Currently, I am sitting in the Beijing airport. I have not used Chinese in the past two days. In the Beijing airport, I’m treated like every other foreigner and I slip easily back into the comfort of English. Even now, I can hear the conversations of the coffee shops girls and it has become difficult for me to decipher the words that came so naturally only a week ago. I have a few hours left in China, but it doesn’t feel like I’m leaving. If it did not feel real coming and it does not feel real leaving, I wonder if it was all my imagination. It is hard to to say what I expected from China. Maybe, because I knew so little about it, I did not have real expectations. Regardless, it is safe to say I was not disappointed in China. It is cliché, but I am not the person I was coming here. If I was independent before, I feel invincible now. I correctly told taxi drivers where to go, ordered food, shopped, and bargained in Chinese. And if you didn’t already know, Chinese is hard as $&@?! I am more aloof and indifferent towards things - dirty public toilet? no problem! I even ate onions and large quantities of meat. If you know me at all, these are major accomplishments. I have to admit (grudgingly so) that after living under the Chinese government, I appreciate the US government a lot more. Right about now, my father is thinking HA-HAH! TOLD YOU SO! I crave uncensored Internet, an I shall have it in a matter of hours. Over the past few hours I have finished my finals, packed my life into two bags, and said goodbye to my important friends. I would never trade my time in China for anything. The good memories I have with my friends balance out any of the bad things that happened. If I had the opportunity, I would come back to China to study again. I have decided, I will definitely pass HSK 6 and become a fluent Chinese speaker.
[I wrote this in the Beijing Airport, but instead of hitting ‘publish,’ I hit ‘save as draft’ instead. oops]
As I was people watching, I felt it necessary to take a picture of this boy. Why in earth would you climb a mountain in slacks and a nice shirt?
Heaven’s Gate is at the top of the main part of the mountain. It’s like a symbol of hope to those climbing up.
This is the Cemetery of Confucius. I saw a freshly dug hole and when I asked, the tour guide said that even today the descendants of Confucius are buried in this cemetery.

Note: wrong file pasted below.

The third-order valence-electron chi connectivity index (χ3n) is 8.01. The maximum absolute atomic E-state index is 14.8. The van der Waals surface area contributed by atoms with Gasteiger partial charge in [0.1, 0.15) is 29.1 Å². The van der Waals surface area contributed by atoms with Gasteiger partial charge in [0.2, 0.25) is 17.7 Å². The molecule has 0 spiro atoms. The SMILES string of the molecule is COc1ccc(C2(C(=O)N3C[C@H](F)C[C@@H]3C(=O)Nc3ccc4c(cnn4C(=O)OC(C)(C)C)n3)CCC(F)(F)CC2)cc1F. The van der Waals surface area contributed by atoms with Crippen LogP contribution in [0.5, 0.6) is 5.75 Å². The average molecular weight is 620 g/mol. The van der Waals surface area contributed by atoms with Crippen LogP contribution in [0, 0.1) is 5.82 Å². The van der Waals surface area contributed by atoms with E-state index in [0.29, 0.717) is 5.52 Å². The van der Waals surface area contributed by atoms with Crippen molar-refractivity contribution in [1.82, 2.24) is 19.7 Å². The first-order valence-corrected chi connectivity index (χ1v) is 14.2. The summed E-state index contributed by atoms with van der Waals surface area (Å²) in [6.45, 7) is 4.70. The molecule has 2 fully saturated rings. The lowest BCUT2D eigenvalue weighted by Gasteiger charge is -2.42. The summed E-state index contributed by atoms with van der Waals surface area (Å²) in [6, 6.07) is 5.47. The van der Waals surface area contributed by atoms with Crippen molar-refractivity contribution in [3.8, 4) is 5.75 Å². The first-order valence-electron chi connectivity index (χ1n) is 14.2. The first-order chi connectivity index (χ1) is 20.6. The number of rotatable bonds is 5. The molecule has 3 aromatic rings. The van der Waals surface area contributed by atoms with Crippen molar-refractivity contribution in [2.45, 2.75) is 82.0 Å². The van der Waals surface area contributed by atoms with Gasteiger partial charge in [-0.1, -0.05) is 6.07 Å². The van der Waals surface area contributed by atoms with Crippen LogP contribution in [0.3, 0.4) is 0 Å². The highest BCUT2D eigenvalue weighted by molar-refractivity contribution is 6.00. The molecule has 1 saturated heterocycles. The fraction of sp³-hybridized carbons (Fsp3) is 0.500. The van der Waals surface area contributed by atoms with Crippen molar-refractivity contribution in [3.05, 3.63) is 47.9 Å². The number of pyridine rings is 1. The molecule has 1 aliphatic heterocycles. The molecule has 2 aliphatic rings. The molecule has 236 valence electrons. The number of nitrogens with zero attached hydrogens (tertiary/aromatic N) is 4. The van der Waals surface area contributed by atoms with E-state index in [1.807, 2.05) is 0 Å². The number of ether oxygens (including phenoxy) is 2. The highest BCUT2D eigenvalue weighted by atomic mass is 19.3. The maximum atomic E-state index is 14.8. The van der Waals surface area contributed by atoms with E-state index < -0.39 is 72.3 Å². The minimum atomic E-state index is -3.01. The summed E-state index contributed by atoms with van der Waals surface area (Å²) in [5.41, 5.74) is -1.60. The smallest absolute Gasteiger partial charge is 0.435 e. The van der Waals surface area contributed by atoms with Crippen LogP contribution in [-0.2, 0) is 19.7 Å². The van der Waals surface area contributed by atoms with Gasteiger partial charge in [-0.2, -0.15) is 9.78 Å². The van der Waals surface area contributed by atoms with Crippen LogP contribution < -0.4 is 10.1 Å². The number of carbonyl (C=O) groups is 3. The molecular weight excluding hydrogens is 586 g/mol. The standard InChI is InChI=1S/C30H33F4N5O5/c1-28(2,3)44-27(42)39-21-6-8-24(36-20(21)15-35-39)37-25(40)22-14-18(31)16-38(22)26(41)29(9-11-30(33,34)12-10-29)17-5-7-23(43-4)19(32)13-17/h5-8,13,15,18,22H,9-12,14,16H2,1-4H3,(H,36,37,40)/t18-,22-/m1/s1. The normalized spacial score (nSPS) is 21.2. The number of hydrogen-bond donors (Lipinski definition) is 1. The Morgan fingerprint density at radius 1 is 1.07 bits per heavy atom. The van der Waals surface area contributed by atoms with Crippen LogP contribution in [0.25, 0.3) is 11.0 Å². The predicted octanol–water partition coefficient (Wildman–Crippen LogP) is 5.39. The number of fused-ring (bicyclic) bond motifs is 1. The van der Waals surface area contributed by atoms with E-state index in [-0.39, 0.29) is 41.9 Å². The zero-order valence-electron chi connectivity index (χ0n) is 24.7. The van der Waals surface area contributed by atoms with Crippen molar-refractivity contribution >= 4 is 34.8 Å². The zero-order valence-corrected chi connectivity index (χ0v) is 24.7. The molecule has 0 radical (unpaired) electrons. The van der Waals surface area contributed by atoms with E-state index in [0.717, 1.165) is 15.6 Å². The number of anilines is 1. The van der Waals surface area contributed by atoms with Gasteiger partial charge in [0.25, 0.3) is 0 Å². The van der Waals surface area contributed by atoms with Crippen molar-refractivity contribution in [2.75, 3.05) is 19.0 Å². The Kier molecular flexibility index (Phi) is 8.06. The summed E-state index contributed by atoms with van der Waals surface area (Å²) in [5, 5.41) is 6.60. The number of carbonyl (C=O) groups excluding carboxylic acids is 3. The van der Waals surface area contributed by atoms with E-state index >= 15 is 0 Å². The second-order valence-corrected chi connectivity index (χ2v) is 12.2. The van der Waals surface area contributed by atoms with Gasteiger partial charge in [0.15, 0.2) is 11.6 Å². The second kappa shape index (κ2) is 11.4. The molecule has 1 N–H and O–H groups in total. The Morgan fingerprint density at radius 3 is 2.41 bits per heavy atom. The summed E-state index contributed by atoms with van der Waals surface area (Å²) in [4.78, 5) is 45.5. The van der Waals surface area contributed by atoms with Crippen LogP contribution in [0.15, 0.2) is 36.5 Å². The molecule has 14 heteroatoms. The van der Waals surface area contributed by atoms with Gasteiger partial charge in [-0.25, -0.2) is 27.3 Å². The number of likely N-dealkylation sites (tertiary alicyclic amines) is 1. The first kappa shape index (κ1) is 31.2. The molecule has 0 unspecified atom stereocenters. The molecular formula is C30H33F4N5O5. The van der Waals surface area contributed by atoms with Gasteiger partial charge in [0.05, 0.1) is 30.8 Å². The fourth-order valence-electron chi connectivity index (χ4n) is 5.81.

I have mentioned before that the communication between Hebei Normal and the UNK group is not great. The trip to Shandong Province is a good example of that. Until we got on the bus, we had no idea that other international students were also going on the trip. Of course, there was no problem with that. It was just surprising.
After a few too many hours in the bus, we arrived in Qu Fu. Qu Fu is the hometown of Confucius. (If you know anything at all about China, you know the importance of Confucius in Chinese culture and the importance of this town.) We visited the Temple of Confucius, the Cemetery of Confucius, and the Kong Family Mansion. The weather was nice, so walking around these sites was all the more enjoyable.
When we finished dinner and were ready to retire to our hotel, the rift between us and the other international students was evident. We were given keys to our rooms that were in the same hotel where we ate dinner, but the rest of the kids had to get back on the bus to go to a different, slightly less nice hotel. For some reason, I felt like we were jerks.
The next day, we went to Tai Shan or Mount Tai. It is one of the Five Great Mountains and is considered sacred because it has been a place of worship for thousands of years. From
The bottom, one can not help but look in awe at this mountain. Maybe because I come from a flat area that I am struck by the massiveness of every mountain I see in China. It is incredibly beautiful.
Having climbed a mountain or two during my time in China, I was not particularly excited when I looked up from the starting point to see straight path of stairs leading to the top. I could see people gasping for breath and sweating profusely within twenty feet of the bottom. So, I opted for a cable car up to the top. Regardless of how I got there, I reached Heaven’s Gate first. It would be about an hour before my friends reached the top, so I spent a lot of time walking around the top and people watching. Even though I was surrounded by hundreds of loud tourists, it was peaceful.
As I look back on my trips, it is becoming harder to say which one I liked the most. They have all begun to settle into fond memories, but this one was definitely high up on the list.
This was the place we stayed. I have mixed feelings about this place. It was incredibly cool looking. The inside of the room felt so…Chinese, instead of another anonymous hotel. It had character. But at the same time, two people shared a bed, there were no towels for the shower the water was cold, the heater was not very warm, and you could hear every sound people made.
Despite the cold in Pingyao, it was impossible to find gloves that were not fetus size. But we did find an awful lot of these hand warmers.